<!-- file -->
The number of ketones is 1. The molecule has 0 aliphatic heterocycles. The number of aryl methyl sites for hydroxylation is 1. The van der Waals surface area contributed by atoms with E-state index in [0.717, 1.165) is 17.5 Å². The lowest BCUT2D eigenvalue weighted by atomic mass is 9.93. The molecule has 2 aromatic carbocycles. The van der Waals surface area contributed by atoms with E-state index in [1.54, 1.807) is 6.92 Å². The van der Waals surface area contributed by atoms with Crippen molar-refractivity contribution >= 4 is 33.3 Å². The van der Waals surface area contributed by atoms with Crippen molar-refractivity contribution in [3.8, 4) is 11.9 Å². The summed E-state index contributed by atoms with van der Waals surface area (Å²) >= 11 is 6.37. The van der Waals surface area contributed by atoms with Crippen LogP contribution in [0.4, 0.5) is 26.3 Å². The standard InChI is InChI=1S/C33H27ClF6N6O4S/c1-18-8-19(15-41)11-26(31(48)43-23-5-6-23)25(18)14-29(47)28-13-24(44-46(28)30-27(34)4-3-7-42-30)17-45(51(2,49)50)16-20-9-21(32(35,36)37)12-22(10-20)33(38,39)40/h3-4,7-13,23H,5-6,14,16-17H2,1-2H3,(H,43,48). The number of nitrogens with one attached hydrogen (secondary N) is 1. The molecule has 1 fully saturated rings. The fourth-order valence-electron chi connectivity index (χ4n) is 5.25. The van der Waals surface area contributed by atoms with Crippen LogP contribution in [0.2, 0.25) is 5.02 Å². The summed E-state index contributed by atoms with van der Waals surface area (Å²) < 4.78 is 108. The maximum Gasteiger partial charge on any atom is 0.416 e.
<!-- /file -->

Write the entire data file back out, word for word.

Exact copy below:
The number of ketones is 1. The molecule has 0 aliphatic heterocycles. The number of aryl methyl sites for hydroxylation is 1. The van der Waals surface area contributed by atoms with E-state index in [0.717, 1.165) is 17.5 Å². The lowest BCUT2D eigenvalue weighted by atomic mass is 9.93. The molecule has 2 aromatic carbocycles. The van der Waals surface area contributed by atoms with E-state index in [1.54, 1.807) is 6.92 Å². The van der Waals surface area contributed by atoms with Crippen molar-refractivity contribution >= 4 is 33.3 Å². The van der Waals surface area contributed by atoms with Crippen molar-refractivity contribution in [3.8, 4) is 11.9 Å². The summed E-state index contributed by atoms with van der Waals surface area (Å²) >= 11 is 6.37. The van der Waals surface area contributed by atoms with Crippen LogP contribution in [0.4, 0.5) is 26.3 Å². The standard InChI is InChI=1S/C33H27ClF6N6O4S/c1-18-8-19(15-41)11-26(31(48)43-23-5-6-23)25(18)14-29(47)28-13-24(44-46(28)30-27(34)4-3-7-42-30)17-45(51(2,49)50)16-20-9-21(32(35,36)37)12-22(10-20)33(38,39)40/h3-4,7-13,23H,5-6,14,16-17H2,1-2H3,(H,43,48). The number of nitrogens with one attached hydrogen (secondary N) is 1. The molecule has 1 fully saturated rings. The fourth-order valence-electron chi connectivity index (χ4n) is 5.25. The van der Waals surface area contributed by atoms with Crippen LogP contribution in [0.2, 0.25) is 5.02 Å². The summed E-state index contributed by atoms with van der Waals surface area (Å²) < 4.78 is 108. The maximum Gasteiger partial charge on any atom is 0.416 e.